Email tracking is quite common in the advertising industry. When you open a marketing email, much information gets transferred to advertisers. These tracking pixels are mostly embedded with an image. Email providers like Outlook automatically block such images. In the process, you might have problems accessing normal attached pictures. Here’s how you can fix images not opening in Outlook.
The issue is most common in the Outlook Windows app. When you open an email, all you see is broken image previews. Although the practice is implemented to secure your PC, blocking images from trusted sources doesn’t make sense. Let’s troubleshoot it.
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1. Outlook Windows App
There are two ways to open images in the Outlook Windows app. First, you can individually download images for an email or make a tweak from Outlook settings to download images for all emails automatically.
Download Images for a Specific Email
To help protect your privacy, Outlook blocks downloading image previews from all emails. If you trust the sender, you have an option to download images for that specific email.
Step 1: Open an email from which you want to see images.
Step 2: Find the 'click here to download pictures' option. Click on it and Outlook will download pictures for that specific email.
Make Changes from Outlook Settings
Outlook for Windows offers an option from the Trust Center to enable image downloading in the app. Make a couple of changes from Outlook Settings.
Step 1: Open Outlook on Windows.
Step 2: Click on File at the top and go to Options.
Step 3: Select Trust Center Settings.
Step 4: Select Automatic Download from the left sidebar.
Step 5: Uncheck 'Don’t download pictures automatically in standard HTML email messages or RSS items.'
Step 6: You can also uncheck 'Don’t download pictures in encrypted or signed HTML email messages.'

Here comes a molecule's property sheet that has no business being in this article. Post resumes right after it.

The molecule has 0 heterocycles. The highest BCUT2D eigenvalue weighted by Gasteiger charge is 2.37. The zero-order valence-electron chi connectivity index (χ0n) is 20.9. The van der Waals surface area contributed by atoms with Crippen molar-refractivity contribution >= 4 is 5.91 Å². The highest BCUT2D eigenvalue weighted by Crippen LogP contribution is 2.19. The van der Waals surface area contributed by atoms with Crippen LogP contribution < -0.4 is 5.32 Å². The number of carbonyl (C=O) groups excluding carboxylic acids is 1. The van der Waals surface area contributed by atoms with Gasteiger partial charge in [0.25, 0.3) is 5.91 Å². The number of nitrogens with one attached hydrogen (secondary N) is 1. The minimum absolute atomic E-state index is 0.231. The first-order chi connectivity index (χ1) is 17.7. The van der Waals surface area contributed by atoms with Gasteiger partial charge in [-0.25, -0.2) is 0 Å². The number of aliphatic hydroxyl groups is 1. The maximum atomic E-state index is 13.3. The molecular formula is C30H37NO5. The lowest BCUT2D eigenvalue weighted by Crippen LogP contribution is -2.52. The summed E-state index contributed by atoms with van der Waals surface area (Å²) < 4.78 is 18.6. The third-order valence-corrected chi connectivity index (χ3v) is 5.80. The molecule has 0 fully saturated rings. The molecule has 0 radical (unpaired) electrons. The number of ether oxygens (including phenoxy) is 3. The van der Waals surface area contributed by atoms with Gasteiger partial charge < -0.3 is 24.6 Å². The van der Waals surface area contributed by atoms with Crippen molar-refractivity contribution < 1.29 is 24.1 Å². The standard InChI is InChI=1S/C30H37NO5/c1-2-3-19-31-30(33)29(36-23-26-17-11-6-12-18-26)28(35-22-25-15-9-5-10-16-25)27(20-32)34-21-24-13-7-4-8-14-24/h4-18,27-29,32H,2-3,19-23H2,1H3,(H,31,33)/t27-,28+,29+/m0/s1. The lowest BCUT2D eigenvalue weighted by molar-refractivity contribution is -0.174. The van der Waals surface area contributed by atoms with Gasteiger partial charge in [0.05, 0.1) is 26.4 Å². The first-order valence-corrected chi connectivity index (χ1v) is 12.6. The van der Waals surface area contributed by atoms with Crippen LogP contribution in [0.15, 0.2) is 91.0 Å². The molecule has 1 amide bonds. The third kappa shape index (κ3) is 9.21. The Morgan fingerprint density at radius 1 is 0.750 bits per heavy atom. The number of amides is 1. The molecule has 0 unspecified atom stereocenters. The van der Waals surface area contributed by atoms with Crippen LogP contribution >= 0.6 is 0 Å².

Hit OK at the bottom, and Outlook will start downloading and displaying images. Once you start seeing images in the Outlook app, right-click on an image you want to download and select Save as Picture.
You will see Outlook taking a long time to load an email as the app will first download images to show the live preview on the right side.
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2. Outlook App for Mac
The Outlook app for Mac offers an option to download images from the internet or block them automatically. You can tweak the setting change from the Preferences menu.
Step 1: Open Outlook on Mac.
Step 2: Click on Outlook in the menu bar.
Step 3: Go to Preferences.
Step 4: Select Reading from the Email menu.
Step 5: Scroll down to 'Automatically download pictures' from the internet menu.
Step 6: Select 'In all messages' option and close the menu.
Outlook will download and display an image preview from the right side.
3. Outlook Web
If you face images not opening issues on Outlook web, there is an option to show attachments in the message list. Here’s how to use it.
Step 1: Visit Outlook on the web and sign in using your Microsoft account details.
Step 2: Click on Setting gear at the top and open Outlook Settings.
Step 3: Select Mail and open Layout settings.
Step 4: Scroll down and select the 'Show attachments in message list' option under the Inline previews menu.
Close the menu, and Outlook will no longer block images in the app.
4. Try Forwarding an Email
This trick has worked for many to restore Outlook images in the app. Try forwarding an email, and Outlook will display missing images in the forwarded email.
Try this trick and see if you can see blocked images in Outlook.
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5. Disable Third-Party Antivirus App
Some of the third-party antivirus apps can be too aggressive at times. Maybe they are the reason behind blocking images from Outlook on your computer.
You can disable third-party antivirus app temporarily on Windows. The default Windows Security is good enough for the majority to block malware and bogus files from the web.
Start Loading Images in Outlook
Don’t forget to check the internet connection either. Sometimes, we miss such basic trick to fix normal issues on the computer. Ensure you have a working internet connection and apply the steps above to start opening images in Outlook.
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